Most of us are pondering the future of China-U.S relations. The coming battles over China’s ability to project power in the South China Sea and the race to dictate what constitutes the sovereign usage of weaponized space satellites are important to conceptualize as they constitute issues that will shape the future contours of U.S hegemony. But it is also important to look into the past in order to understand the internal makeup of China’s ruling party, the Chinese Communist Party. To understand the coming political changes during the next decade between China and the U.S, it is essential to look at the humble beginnings of the modern Chinese state as institutionalized through the creed of the Chinese Communist Party. Let’s take a look at a quick synopsis of the history of the Chinese Communist Party.
The founding of the Chinese Communist Party (CCP) developed out of the need for central power in China. The CCP took on Leninist-Marxist philosophy because of its attractive message to unite the masses while seeking to build a stable economic sector. The need for a strong power in China to unify its core was the essence of the battle between the CCP and the Kuomintang Party, also known as the Chinese Nationalists. Much of the foundation of the CCP was supported by Russian advocates for Communist governments, but the Chinese made it clear that they would not adopt the Soviet model. During the 20th century, the CCP had to build up their organization and structural style in an attempt to completely hold all power in China. Before the CCP would be a major factor in Chinese government they had to stake out the difficulties of vying for power in a war torn nation. What they endured was hardship but what they ended up with was success. Their story takes us much into the struggle of China to lessen the political wedge between its different ethnic clans and build itself up to a strong dignified nation. The CCP was able to survive and build a new China due to its ability to create mass political mobilization through its usage of a Farmers Association, its ability to cement internal stability of the party after many revolts and purges, and its ability to fortify Mao Zedong’s leadership within the CCP in order to bolster its role in centralizing China’s political and military power structure.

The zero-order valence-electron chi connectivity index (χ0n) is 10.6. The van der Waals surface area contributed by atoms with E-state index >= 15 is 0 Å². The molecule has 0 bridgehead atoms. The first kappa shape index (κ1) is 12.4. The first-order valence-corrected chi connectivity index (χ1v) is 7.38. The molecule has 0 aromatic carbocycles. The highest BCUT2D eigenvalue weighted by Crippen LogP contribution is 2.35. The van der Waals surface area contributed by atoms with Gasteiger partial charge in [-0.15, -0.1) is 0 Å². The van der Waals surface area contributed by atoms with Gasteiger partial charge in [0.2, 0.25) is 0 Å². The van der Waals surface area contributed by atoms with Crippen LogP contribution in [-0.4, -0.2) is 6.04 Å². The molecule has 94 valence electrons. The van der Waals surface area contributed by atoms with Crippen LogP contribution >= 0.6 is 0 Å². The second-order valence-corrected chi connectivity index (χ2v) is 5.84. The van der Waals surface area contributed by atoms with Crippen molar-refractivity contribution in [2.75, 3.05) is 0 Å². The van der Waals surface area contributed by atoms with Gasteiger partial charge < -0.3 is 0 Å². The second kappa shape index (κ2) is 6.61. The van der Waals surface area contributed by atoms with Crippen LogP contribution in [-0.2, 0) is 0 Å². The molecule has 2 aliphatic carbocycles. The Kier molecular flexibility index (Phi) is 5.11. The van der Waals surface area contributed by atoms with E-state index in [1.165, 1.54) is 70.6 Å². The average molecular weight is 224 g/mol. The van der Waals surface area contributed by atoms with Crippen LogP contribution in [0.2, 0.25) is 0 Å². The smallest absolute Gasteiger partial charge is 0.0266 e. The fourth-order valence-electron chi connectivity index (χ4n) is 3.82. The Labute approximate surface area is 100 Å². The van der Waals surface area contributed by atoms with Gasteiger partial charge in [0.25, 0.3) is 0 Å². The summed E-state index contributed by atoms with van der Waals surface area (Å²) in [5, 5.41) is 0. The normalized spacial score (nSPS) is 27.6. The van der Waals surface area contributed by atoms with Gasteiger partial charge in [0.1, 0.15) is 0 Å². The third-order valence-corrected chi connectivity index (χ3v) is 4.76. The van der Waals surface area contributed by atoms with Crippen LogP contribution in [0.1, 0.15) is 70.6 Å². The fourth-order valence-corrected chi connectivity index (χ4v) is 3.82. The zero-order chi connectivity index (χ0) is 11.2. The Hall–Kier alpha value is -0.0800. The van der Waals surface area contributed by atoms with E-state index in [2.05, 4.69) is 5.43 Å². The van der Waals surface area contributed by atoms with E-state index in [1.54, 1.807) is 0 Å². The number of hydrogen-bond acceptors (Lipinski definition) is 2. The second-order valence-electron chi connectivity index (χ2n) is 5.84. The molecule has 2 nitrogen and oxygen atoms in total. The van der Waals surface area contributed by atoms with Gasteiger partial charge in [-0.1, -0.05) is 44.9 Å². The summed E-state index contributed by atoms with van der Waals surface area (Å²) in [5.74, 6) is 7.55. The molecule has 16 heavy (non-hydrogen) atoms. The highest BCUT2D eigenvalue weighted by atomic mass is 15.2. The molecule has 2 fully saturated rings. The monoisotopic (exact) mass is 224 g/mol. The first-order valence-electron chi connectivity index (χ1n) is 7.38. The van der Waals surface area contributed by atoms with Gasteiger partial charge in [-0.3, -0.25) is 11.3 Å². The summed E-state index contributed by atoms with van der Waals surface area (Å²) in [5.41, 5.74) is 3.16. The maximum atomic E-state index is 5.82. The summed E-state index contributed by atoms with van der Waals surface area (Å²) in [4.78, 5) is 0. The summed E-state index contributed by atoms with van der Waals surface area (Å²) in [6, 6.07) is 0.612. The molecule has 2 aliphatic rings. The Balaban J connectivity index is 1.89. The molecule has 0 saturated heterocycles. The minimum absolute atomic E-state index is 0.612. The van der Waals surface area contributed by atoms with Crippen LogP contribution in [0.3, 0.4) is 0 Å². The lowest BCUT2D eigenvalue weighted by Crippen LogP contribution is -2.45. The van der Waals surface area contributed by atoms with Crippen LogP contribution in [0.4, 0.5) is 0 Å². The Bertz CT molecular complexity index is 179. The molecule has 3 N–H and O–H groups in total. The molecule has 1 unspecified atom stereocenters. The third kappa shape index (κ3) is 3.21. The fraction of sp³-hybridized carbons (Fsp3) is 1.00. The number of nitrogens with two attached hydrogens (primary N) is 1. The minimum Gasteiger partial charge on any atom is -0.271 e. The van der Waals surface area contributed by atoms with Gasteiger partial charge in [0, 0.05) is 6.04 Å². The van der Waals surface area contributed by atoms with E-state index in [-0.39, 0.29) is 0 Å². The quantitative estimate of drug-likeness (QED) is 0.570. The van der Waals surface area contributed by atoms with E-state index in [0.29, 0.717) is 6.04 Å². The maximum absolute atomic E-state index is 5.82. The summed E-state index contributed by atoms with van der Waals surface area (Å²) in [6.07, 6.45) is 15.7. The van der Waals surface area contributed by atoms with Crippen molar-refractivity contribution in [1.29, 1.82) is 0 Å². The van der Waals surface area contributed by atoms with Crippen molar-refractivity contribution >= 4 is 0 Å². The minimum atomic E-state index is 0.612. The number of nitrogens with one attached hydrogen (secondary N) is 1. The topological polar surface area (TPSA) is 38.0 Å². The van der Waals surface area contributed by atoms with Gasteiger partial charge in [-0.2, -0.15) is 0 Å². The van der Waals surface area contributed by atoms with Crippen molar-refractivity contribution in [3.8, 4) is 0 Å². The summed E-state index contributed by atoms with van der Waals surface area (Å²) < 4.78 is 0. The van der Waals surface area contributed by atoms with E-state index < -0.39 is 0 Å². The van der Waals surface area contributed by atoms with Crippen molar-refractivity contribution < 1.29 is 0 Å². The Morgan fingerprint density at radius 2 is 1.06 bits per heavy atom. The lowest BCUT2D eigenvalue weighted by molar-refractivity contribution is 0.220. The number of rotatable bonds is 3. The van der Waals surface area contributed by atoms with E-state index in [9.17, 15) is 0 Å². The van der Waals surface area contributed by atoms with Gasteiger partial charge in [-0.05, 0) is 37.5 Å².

In order to gain substantial support, the CCP designed a movement of mass peasantry support to help buildup their military campaign in the civil war against the Kuomintang (1945-1949). To organize farmers they formed the National General Labor Group so as to create a single labor federation. Much of the peasantry masses did not trust or understand the CCP but were compromised by propaganda of ‘rent- resistance movements’ which played on the side of the peasants. Much of what the CCP organized was to help the political foundation of support in order to push for a bigger agenda: the military campaign. They trained the people in the ideology first and showed them the benefits of what this ideology can bring. After this was completed the CCP trained the rural population to help build up the organization with the Farmers’ Movement Training Institute. This was not a success because much of the people were not benefiting from the organization and there was no trust from village elites. Though the CCP was starting to become fractionalized, it was a good first move to gain the support of those who can help unify China’s warring political factions and begin the process of centralizing power through the national ethos of one party. Building a new national identity masked through the doctrine of Communist ideology was no easy task, but helped to coalesce the people behind a message that would first build China into an economy in order for a state to follow.